Demand for the COVID-19 vaccine in Skagit County has trailed off in the weeks since eligibility expanded, forcing health leaders to consider ways to reach those not motivated to get vaccinated.

County spokesperson Laura Han said providers were expecting to see a drop in demand after the most eager residents received their shots, but not to this degree.

In total, about 50% of eligible county residents have initiated vaccination, and 34% are fully vaccinated.

Up until last week, the county was regularly going through its entire weekly allocation of vaccine — about 1,200 doses. The week of April 26, though, appointments dropped by 40%, and continued to fall this week.

“We were a little caught off-guard with how steep the decline was,” Han said. “No one anticipated this level of drop-off.”

The group health leaders are needing to target now are not necessarily those who are resistant to getting or skeptical of the vaccine, but those who haven’t seen the vaccine as a priority.


Han said this group, primarily ages 16 to 34, would likely get the vaccine if it was available at their local grocery store or during a checkup with their primary care doctor.

“From what we’re hearing … it’s about ease of access,” she said.

County Health Officer Howard Leibrand said younger people may feel like the risk of getting COVID-19 isn’t so great, and they don’t prioritize getting vaccinated.

However “30% of people, even young people, end up with long COVID,” he said, referring to the phenomenon in which people continue to show symptoms weeks or months after recovering. “This is not a trivial problem.”

Aaron Syring, pharmacist and owner of Island Drug and La Conner Drug, said his staff have observed a similar decrease in interest.

The chain has been one of the higher-volume vaccine providers in the area.


For instance, in the week after eligibility was expanded to include those 16 and older, he said his team gave about 1,300 shots per day. The next week, it was about 300 a day.

This week, Syring’s staff began offering free mobile vaccination clinics to businesses anywhere in the Puget Sound area in an attempt to make getting the vaccine as easy as possible.

“We’ve got a good amount of vaccine, and staff willing to do it,” he said.

Hopefully, bringing doses directly to the workplace will help make the process as convenient as possible, he said.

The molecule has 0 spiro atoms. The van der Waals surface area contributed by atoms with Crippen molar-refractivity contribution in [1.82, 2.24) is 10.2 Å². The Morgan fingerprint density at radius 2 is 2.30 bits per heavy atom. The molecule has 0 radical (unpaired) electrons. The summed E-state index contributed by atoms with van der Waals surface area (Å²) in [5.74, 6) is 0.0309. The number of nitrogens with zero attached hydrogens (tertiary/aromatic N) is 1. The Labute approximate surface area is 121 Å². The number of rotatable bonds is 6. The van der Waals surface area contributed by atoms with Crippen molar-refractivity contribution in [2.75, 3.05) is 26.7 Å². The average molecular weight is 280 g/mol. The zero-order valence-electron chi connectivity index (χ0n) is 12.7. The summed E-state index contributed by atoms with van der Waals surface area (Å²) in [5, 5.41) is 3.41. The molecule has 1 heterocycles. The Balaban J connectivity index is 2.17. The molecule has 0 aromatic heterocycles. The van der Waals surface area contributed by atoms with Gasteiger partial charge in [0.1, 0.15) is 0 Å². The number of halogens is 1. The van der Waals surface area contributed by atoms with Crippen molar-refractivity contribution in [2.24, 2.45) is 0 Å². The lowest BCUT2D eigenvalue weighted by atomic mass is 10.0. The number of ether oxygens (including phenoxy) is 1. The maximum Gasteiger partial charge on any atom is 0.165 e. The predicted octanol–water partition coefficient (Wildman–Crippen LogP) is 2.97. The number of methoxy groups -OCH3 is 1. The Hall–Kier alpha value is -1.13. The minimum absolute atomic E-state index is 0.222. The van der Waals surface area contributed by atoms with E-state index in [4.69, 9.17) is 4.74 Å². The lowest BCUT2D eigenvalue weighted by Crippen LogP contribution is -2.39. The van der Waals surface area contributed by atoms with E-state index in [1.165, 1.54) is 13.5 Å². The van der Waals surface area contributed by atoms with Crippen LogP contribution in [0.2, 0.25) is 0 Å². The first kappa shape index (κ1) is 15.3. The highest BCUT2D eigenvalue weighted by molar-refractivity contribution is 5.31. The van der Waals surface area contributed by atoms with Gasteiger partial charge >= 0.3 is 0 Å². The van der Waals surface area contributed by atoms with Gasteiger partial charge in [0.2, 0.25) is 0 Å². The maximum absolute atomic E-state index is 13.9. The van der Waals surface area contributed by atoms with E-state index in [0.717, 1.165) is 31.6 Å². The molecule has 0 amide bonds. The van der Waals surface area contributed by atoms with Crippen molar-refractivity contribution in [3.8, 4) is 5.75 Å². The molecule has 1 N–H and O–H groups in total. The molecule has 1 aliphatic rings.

Workplaces can request a clinic at

The pharmacy chain has also simplified its online scheduling, he said.

Han said county Public Health staff are working on strategies to make vaccination more accessible, and expects to have more details next week.


The mass vaccination clinic at the Skagit County Fairgrounds dominates most of the department’s time now.

Staff have run a number of mobile clinics, and Han said it’s likely they will become a greater focus soon.

Dr. Connie Davis, chief medical officer with Skagit Regional Health, said her team has reported a drop in interest at its clinics.

“Up until last week, things were going full-speed ahead,” she said.

But now the provider is seeing a 10% no-show rate for its appointments, and a drop in those showing up to receive their second doses.

She said Skagit Regional leadership has discussed bringing doses to primary care appointments, but this comes with difficulties because the vaccine is delivered in multidose vials.


She said her staff has been so focused on not wasting doses that perhaps they haven’t moved as fast as they could have in this area.

Staff have also worked on outreach, trying to work with churches and the Mixtec Indigenous community to run group vaccinations.

Davis has been working closely with county Public Health to plan for the future, and she said she would gladly cooperate on both outreach and mobile clinics.

Information on vaccine providers is available at

— Reporter Brandon Stone:, 360-416-2112, Twitter: @Brandon_SVH